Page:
FAFSA needs to improve

Written by: Libby Thoma | Staff Writer

A college degree is necessary for many higher-level jobs that pay a fair and livable wage, but are inaccessible to many who are of lower income. The Free Application for Federal Student Aid — FAFSA — as most students already understand, is vital for receiving financial aid for college and therefore, for most, vital to being able to attend college. Although it is widely understood that FAFSA is the key to the future students dream about, it is overall unfair and discriminatory towards those in underprivileged communities. 

Before contemplating the prejudices of FAFSA, the technical issues must be addressed. FAFSA has an entire website page dedicated to its issues. These issues include not being able to find one’s school, parents not being able to access FAFSA after starting the form on behalf of the student, FAFSA saying the form is in progress even when completed and an entire list more. These issues can prevent students from accessing the financial aid they need, especially in a timely manner.

Completing FAFSA promptly is necessary due to the application being on a first come first serve basis. 

Along with these technical issues, FAFSA bases a student’s financial aid benefits based on their parent’s income. This is a problem in a multitude of ways. In the U.S., a person 18 or older is considered an adult, so it must be asked — why are adults’ financial aid being based on their parent’s income? How does being an adult not automatically make one an independent person? Due to many parents not paying tuition and possibly being unwilling to fill the required forms, shouldn’t fall into their hands either. Students looking to receive what they need to be able to attend college can make huge decisions, such as getting married or joining the armed forces, just to receive an often necessary education. Parents should not be in charge of a student’s financial aid, the student should be.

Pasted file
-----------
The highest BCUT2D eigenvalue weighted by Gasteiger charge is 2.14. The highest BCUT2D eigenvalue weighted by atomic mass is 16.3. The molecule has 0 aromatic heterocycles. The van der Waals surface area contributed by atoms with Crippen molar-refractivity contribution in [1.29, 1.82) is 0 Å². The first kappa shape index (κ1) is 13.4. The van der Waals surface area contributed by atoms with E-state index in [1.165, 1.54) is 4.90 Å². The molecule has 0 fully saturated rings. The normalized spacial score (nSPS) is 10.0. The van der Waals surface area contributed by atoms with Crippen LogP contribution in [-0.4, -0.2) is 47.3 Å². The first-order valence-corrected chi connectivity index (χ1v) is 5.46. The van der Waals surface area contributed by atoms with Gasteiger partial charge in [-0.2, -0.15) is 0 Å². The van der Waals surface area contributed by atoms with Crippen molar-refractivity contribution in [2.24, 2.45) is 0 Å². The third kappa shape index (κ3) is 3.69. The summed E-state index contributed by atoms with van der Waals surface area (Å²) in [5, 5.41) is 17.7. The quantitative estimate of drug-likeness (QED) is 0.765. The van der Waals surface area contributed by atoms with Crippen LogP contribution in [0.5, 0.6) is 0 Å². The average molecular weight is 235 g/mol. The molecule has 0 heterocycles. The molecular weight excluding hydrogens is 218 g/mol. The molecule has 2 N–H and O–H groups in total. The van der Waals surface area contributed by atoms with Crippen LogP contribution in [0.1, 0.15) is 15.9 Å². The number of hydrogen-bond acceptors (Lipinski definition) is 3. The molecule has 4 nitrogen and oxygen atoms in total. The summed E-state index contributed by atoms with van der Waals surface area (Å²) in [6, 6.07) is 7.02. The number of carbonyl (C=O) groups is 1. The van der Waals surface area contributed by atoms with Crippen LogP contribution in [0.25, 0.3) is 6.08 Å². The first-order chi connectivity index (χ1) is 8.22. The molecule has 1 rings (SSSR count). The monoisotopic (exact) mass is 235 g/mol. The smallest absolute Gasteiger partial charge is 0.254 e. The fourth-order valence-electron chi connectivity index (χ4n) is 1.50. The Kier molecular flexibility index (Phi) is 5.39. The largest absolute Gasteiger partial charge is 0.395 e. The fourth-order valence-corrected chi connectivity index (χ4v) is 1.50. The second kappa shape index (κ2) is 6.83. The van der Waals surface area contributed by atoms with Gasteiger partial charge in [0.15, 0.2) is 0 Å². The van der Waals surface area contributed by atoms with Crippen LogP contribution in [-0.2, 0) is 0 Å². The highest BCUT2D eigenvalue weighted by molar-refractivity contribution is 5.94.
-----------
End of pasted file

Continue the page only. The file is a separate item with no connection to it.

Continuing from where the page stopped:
FAFSA puts those in underprivileged households or families, such as undocumented citizens, children without access to parents or legal caregivers who aren’t considered independent, at more of a disadvantage. Although FAFSA’s website states otherwise, students with parents missing an SSN were unable to complete the FAFSA without their SSN. Although this was seemingly fixed recently, FAFSA’s ‘first come first serve’ approach has caused students to miss out on financial aid opportunities because of this oversight. Along with this, students who are labeled as ‘dependents’ on their parents’ taxes but are not on speaking terms with their parents or caregivers are also at a disadvantage. In this case, students would not be able to receive financial aid through FAFSA unless they contacted their parents. People may cut ties with their families for many reasons such as abuse, unacceptance of their identity and so much more, and that should be honored and respected. Instead, FAFSA will not grant any financial aid to these students, limiting their educational opportunities. 

Contact the author at ethoma23@mail.wou.edu